How to stay heart healthy during the winter

Winter poses a wide variety of dangers to older adults. Icy walkways can make it hard to get around and the lack of sunlight could contribute to symptoms of depression. Not only that, but cold weather has also been tied to an increased risk of cardiovascular problems. Doctors say seniors are more likely to encounter heart problems during the winter for a variety of reasons, including fewer opportunities for physical activity, lower levels of vitamin D and changes to daytime routine, according to Luckily, seniors, whether they live in an assisted or independent living setting, can take steps to stave off heart problems during the winter.

Dress the right way
It may go without saying, but how seniors dress in the winter can make a big difference in their overall health. Doctors point out that low temperatures can have a significant impact on the function of the cardiovascular system, so it’s essential that older adults bundle up appropriately once the temperature starts to dip. According to the American Heart Association, the best route is to wear layers because air will get trapped between each one, providing a useful method of insulation.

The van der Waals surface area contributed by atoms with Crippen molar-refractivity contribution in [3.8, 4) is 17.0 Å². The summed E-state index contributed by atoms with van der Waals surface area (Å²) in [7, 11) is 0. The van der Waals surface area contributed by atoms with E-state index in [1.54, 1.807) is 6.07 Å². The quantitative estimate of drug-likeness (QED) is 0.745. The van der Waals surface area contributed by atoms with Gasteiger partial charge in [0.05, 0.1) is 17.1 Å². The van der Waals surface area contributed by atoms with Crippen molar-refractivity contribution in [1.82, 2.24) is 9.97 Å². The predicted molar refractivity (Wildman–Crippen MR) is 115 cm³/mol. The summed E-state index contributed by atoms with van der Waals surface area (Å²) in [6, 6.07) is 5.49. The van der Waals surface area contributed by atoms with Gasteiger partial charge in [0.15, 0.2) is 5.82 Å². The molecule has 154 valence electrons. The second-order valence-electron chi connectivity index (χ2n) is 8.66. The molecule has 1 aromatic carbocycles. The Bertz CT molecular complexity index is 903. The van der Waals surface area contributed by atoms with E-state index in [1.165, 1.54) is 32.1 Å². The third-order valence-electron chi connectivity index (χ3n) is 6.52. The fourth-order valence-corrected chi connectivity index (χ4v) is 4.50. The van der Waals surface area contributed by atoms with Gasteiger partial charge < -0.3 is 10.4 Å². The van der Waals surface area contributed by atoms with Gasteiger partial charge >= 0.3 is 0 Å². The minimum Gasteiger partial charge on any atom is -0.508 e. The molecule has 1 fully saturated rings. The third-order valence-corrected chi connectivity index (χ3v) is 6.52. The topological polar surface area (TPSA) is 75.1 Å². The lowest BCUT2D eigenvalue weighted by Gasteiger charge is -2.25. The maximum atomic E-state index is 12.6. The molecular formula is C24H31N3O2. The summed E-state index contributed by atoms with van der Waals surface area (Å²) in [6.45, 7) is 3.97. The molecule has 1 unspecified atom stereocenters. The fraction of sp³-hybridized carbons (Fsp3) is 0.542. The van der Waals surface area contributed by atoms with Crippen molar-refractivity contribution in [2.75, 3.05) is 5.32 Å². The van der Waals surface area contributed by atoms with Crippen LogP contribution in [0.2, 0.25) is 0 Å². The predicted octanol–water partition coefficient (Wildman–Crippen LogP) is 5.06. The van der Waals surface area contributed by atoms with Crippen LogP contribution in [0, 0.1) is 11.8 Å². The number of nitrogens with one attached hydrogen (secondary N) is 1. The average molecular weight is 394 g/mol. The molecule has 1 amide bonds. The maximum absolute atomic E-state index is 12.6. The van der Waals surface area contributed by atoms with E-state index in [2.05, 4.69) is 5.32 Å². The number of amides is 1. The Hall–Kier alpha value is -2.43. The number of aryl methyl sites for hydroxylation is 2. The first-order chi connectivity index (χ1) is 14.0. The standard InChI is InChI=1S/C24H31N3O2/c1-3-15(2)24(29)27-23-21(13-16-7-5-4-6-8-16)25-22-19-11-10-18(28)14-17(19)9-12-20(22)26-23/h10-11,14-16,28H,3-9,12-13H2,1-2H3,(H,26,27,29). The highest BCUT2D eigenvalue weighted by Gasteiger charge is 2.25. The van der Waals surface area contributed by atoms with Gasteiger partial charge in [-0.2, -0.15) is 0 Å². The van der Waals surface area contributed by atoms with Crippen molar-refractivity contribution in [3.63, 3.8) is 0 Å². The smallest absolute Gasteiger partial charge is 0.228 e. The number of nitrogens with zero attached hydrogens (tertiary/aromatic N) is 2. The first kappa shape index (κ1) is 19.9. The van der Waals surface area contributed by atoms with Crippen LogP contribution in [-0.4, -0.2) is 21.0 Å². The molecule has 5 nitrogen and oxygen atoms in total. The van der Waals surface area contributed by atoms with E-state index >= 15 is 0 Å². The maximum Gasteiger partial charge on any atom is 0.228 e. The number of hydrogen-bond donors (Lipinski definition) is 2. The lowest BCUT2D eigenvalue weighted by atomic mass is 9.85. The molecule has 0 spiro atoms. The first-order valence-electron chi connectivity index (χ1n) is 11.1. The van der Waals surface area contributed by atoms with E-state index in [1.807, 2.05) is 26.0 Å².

Keep to a routine
Cynthia Thaik, a cardiologist at the American College of Cardiology, points out that older adults may be tempted to start their days earlier due to the fact there are fewer hours of daylight during the winter months. However, this can be potentially hazardous to their heart health because blood pressure tends to spike in the early morning hours, which can increase the risk of heart attack.

“The heart likes to take time and warm up,” she told AgingCare?. “Take things gradually in the morning.”

Focus on diet
Nutrition is an important part of senior health all year, and that is even more true during the winter. Experts recommend sticking to a diet loaded with vegetables by incorporating vegetable-rich soups to the menu. Additionally, seniors should focus on adding some vitamin D to their diets because they may not be able to get as much of the vital nutrient due to the dearth of daylight. According to The Huffington Post, foods such as salmon, tuna and mushrooms are all excellent natural sources of vitamin D.